It’s a big subject and the place to start is with the long history of books about how to dispose of spent nuclear fuel
First, there are some conceptual issues including what kind of radioactive waste you are interested in. The world of radioactive waste is also divided into civilian v. defense wastes the latter including classified types to avoid giving away nuclear weapons secrets.
Second, the waste forms are divided into spent fuel v. radioactive trash of all kinds including low level waste, greater than class C waste, contact handled v. non-contract handed, remote handled transuranic waste, etc. Then you also have mixed waste which is a witches brew of hazardous chemicals and radioactive materials.
Third, spent fuel itself is divided into ordinary spent fuel from commercial reactors, high-burnup fuel, also from commercial reactors, but enriched to 5% U235 rather than 3%. Add to that MOX fuel, uranium metal fuels, etc., research reactor spent fuel, and then add the US Navy spent fuel from its ships and submarines.
Navy spent fuel is stored at a special depot in Idaho where most of it has been moved from wet to dry storage. A federal settlement agreement requires it to be moved to a permanent geologic repository by 2035, but so far it has nowhere to go.
Over the past four decades, according to NEI, the entire commercial nuclear industry has produced close to 77,000 metric tons of used nuclear fuel. It is stored at the reactors where it was generated by utilities. The NRC said in its waste confidence decision that this is a safe practice for at least the next 100 years or so.
In the US two firms are developing interim storage sites for spent nuclear fuel in the geologically stable and bone dry desert southwest of west Texas and south eastern New Mexico.
Fourth, international conventions for sorting nuclear waste into various categories for disposition falls into two broad forms – low level and high level, but the boundary between them is not fixed and different countries will manage their waste forms according to national standards.
In an email exchange with Sam Brinton, Senior Policy Analyst at the Bipartisan Policy Center in Washington, DC, he suggests that good a starting point to understand spent nuclear fuel is the Blue Ribbon Commission report which remains a useful volume. It is an excellent report and is accessible, for the most part, for people who have no technical background in nuclear energy.
Here is a brief summary.
BLUE RIBBON COMMISSION ON AMERICA’S NUCLEAR FUTURE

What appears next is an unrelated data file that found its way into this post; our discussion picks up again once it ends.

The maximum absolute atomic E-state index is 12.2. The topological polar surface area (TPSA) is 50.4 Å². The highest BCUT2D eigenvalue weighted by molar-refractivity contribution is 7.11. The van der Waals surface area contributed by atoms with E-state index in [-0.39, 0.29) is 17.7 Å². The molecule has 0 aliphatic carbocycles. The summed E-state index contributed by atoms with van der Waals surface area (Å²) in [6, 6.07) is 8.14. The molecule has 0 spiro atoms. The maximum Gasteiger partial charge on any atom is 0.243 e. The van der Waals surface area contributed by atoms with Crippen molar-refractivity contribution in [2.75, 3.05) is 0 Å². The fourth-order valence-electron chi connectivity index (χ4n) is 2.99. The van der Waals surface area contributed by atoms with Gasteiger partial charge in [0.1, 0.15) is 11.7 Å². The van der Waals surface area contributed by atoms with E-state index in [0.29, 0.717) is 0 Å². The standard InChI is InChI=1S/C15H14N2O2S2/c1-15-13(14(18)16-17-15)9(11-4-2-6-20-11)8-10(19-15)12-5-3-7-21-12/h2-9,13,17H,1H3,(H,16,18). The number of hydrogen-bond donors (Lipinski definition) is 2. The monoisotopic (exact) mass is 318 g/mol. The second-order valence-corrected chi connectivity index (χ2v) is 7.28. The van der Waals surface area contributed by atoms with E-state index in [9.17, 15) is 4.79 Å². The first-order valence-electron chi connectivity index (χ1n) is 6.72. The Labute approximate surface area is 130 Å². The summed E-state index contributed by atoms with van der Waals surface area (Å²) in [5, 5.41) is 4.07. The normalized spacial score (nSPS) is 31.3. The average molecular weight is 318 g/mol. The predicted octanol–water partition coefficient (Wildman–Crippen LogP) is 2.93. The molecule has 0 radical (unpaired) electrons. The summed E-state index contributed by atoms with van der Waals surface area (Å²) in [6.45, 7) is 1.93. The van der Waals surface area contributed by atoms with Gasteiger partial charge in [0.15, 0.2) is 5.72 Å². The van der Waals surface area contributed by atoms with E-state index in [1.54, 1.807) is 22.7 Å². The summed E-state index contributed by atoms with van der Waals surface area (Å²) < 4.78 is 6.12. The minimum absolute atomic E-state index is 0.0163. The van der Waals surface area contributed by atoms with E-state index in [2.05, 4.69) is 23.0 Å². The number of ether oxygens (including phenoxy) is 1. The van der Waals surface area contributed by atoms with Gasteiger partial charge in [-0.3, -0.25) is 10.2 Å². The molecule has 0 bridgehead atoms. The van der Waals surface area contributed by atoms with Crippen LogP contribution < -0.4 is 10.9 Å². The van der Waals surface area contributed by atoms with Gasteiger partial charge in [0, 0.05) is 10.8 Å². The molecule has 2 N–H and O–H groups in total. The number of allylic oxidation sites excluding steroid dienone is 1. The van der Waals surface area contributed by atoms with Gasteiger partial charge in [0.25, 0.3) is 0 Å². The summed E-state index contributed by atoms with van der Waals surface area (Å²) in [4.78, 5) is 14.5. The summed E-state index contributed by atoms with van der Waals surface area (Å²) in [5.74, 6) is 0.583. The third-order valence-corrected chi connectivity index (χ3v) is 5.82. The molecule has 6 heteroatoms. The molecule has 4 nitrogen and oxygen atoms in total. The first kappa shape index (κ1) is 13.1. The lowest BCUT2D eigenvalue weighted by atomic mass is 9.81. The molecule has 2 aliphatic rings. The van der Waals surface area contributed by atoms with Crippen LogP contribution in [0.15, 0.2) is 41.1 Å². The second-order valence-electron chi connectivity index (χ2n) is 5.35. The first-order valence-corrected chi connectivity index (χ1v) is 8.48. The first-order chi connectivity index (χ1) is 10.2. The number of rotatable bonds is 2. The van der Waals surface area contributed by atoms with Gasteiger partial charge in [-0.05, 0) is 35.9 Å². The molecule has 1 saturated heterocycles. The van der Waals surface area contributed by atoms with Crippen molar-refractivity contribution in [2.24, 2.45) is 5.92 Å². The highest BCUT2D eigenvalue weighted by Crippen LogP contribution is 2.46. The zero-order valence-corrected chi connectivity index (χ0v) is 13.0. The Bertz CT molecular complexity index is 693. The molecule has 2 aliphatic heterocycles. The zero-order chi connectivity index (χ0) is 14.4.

REPORT TO THE SECRETARY OF ENERGY
The Blue Ribbon Commission on America’s Nuclear Future (BRC) was formed by the Secretary of Energy at the request of the President to conduct a comprehensive review of policies for managing the back end of the nuclear fuel cycle and recommend a new strategy. It was cochaired by Rep. Lee H. Hamilton and Gen. Brent Scowcroft.
The Commission and its subcommittees met more than two dozen times between March 2010 and January 2012 to hear testimony from experts and stakeholders, to visit nuclear waste management facilities in the United States and abroad, and to discuss the issues identified in its Charter.
Additionally, in 2011, the Commission held five public meetings, in different regions of the country, to hear feedback on its draft report. A wide variety of organizations, interest groups, and individuals provided input to the Commission at these meetings and through the submission of written materials.
This report highlights the Commission’s findings and conclusions and presents recommendations for consideration by the Administration and Congress, as well as interested state, tribal and local governments, other stakeholders, and the public.
In 2016 the Department of Energy is pursuing a “consent based” approach to locating a site for final disposition for spent nuclear fuel.
Sam Brinton’s Informal Bibliography
Sam Brinton has compiled an informal bibliography of books and reports on nuclear waste with an emphasis on spent nuclear fuel that he hopes will help his work. He’s agreed to share it with readers of this blog with the caveat that doing so is neither an endorsement nor a recommendation for any of the books or their content.
Because of the size of the file, it is compiled as a Google Doc which you can download here. Alternatively, if your firewall blocks sharing of Google Docs, a PDF version is also available.
The bibliography lists the title, the author ID, the ISBN numbers and summary information including brief reviews where available. Please note that some of the volumes are very technical, but there are also books for generalists. Prices of books are not listed as some are out of print and available via second hand book sellers depending condition. All of these books can be bought from online booksellers.
Comments with suggestions for additional readings are welcome. I will add them to the Google Docs file.
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